Hurricane Florence on Sept. 12, 2018. ESA / A.Gerst / CC BY-SA 2.0

The 2020 hurricane season is now expected to be the most active since at least the early 1980s, meteorologists at Colorado State University, a standard bearer for seasonal hurricane predictions, announced Wednesday.

Read More Show Less
The Qamutik cargo ship on July 28, 2020 in Canada's Nunavut province, where two ice caps have disappeared completely. Fiona Paton / Flickr

Three years ago, scientists predicted it would happen. Now, new NASA satellite imagery confirms it's true: two ice caps in Canada's Nunavut province have disappeared completely, providing more visual evidence of the rapid warming happening near the poles, as CTV News in Canada reported.

Read More Show Less
The European Commission launched a new Farm to Fork strategy in an effort to reduce the social and environmental impact of the European food system. European Environmental Agency / Flickr / CC by 2.0

By Katell Ané

The European Commission launched a new Farm to Fork strategy in an effort to reduce the social and environmental impact of the European food system. It is the newest strategy under the European Green Deal, setting sustainability targets for farmers, consumers, and policymakers.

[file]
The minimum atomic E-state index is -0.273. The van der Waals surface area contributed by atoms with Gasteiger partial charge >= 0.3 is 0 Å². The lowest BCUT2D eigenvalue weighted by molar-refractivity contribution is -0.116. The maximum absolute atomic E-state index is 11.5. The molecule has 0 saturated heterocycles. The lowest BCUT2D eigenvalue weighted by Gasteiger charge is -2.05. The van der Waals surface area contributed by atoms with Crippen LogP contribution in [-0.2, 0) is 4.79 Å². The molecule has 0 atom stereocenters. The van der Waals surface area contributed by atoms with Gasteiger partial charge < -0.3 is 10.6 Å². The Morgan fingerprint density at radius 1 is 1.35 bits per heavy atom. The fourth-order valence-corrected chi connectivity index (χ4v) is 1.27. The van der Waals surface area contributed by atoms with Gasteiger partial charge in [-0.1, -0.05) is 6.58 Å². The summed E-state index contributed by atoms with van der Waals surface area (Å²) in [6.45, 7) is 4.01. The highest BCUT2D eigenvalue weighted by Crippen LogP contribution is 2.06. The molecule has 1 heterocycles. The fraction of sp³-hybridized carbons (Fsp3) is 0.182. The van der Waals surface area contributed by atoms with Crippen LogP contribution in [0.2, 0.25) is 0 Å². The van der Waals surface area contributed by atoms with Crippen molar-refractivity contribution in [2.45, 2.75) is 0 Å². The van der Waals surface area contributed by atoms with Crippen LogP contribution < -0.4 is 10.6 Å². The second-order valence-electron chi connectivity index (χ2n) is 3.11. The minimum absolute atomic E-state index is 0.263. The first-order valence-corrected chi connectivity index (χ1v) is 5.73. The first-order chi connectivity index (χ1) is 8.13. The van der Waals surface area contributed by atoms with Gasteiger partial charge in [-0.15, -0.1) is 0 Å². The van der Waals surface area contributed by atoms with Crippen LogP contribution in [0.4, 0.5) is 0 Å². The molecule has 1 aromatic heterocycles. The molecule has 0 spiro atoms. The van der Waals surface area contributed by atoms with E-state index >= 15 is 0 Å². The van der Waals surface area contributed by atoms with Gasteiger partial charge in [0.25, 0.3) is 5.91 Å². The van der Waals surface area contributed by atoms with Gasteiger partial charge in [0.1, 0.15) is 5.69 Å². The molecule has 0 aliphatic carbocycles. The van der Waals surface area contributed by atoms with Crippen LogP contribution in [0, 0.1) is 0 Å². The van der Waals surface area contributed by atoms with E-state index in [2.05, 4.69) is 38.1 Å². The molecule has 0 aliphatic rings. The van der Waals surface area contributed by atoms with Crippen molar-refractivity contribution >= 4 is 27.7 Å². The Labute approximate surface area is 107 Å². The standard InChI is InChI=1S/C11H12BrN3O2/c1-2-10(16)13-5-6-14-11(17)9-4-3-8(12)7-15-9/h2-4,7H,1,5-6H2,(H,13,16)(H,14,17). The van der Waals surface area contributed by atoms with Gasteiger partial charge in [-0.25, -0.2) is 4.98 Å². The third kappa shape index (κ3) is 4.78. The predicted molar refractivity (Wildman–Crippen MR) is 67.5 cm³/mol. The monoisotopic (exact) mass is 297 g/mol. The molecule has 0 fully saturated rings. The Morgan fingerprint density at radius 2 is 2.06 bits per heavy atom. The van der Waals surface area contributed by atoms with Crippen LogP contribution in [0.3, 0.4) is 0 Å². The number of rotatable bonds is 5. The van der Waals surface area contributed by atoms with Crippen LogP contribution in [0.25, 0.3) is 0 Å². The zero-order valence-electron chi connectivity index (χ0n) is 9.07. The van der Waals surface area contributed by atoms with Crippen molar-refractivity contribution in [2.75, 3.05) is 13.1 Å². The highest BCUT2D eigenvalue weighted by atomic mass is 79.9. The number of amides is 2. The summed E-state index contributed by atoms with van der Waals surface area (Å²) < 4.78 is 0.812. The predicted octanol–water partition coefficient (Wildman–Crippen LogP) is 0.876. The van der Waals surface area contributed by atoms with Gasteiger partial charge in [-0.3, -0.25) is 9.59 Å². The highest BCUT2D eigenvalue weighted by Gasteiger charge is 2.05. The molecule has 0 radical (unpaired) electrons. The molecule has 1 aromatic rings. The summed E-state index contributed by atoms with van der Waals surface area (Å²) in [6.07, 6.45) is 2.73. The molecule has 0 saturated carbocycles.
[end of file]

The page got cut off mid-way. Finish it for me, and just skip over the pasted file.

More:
Read More Show Less
President Trump signs an executive order regulating social media on May 28, 2020 in Washington, DC. Doug Mills-Pool / Getty Images

Facebook and Twitter removed posts by President Donald Trump and his campaign Wednesday for violating their policies against spreading false information about COVID-19.

Read More Show Less
Florida Fish and Wildlife Research Institute staff and volunteers try to help a stranded bottlenose dolphin in Cockroach Bay near Ruskin, Florida on Sept. 17, 2015. FWC Fish and Wildlife Research Institute

A new study gives a first look at the presence and potential effects of plastics and new forms of synthetic chemicals in stranded dolphins and whales along the coast of the southeastern U.S.

Read More Show Less
Smoke rises above wrecked buildings following a deadly explosion on Aug. 4, 2020 in Beirut, Lebanon. Marwan Tahtah / Getty Images

By Alexander Freund

Lebanese Prime Minister Hassan Diab says he believes Tuesday's explosion in Beirut could have been caused by large quantities of ammonium nitrate stored in the port.

Read More Show Less

Trending

Black Americans are dying from Covid-19 at more than twice the rate of white Americans, and at younger ages, partly due to poor diets that make bodies less resistant to the coronavirus. Mireya Acierto / Getty Images

By Michelle D. Holmes

Most Americans know about the Dietary Guidelines for Americans primarily through their colorful representations: the original food pyramid, which a few years ago morphed into MyPlate. The guidelines represent the government mothering us to choose the healthiest vegetables, grains, sources of protein, and desserts, and to eat them in the healthiest portions.

As innocuous as the food pyramid and MyPlate seem, they are actually a matter of life and death.

Read More Show Less